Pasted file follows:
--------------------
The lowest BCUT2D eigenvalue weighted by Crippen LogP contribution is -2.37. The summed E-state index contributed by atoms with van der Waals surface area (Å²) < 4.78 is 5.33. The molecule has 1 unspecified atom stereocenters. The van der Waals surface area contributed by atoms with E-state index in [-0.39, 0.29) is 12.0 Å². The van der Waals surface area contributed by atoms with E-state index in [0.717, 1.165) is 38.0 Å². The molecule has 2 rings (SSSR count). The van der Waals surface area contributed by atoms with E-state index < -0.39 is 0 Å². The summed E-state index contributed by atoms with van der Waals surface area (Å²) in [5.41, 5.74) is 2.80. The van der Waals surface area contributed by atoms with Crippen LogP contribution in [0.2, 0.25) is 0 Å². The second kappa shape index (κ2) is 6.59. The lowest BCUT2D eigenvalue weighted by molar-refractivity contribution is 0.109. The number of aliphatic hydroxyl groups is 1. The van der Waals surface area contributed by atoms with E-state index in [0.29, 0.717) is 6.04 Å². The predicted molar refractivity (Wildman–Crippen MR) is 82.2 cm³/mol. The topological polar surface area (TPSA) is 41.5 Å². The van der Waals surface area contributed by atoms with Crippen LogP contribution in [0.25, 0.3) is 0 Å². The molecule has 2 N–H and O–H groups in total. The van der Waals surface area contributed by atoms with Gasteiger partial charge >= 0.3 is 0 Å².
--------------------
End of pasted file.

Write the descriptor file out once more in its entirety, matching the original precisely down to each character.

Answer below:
The lowest BCUT2D eigenvalue weighted by Crippen LogP contribution is -2.37. The summed E-state index contributed by atoms with van der Waals surface area (Å²) < 4.78 is 5.33. The molecule has 1 unspecified atom stereocenters. The van der Waals surface area contributed by atoms with E-state index in [-0.39, 0.29) is 12.0 Å². The van der Waals surface area contributed by atoms with E-state index in [0.717, 1.165) is 38.0 Å². The molecule has 2 rings (SSSR count). The van der Waals surface area contributed by atoms with E-state index < -0.39 is 0 Å². The summed E-state index contributed by atoms with van der Waals surface area (Å²) in [5.41, 5.74) is 2.80. The van der Waals surface area contributed by atoms with Crippen LogP contribution in [0.2, 0.25) is 0 Å². The second kappa shape index (κ2) is 6.59. The lowest BCUT2D eigenvalue weighted by molar-refractivity contribution is 0.109. The number of aliphatic hydroxyl groups is 1. The van der Waals surface area contributed by atoms with E-state index in [0.29, 0.717) is 6.04 Å². The predicted molar refractivity (Wildman–Crippen MR) is 82.2 cm³/mol. The topological polar surface area (TPSA) is 41.5 Å². The van der Waals surface area contributed by atoms with Crippen LogP contribution in [0.25, 0.3) is 0 Å². The molecule has 2 N–H and O–H groups in total. The van der Waals surface area contributed by atoms with Gasteiger partial charge >= 0.3 is 0 Å².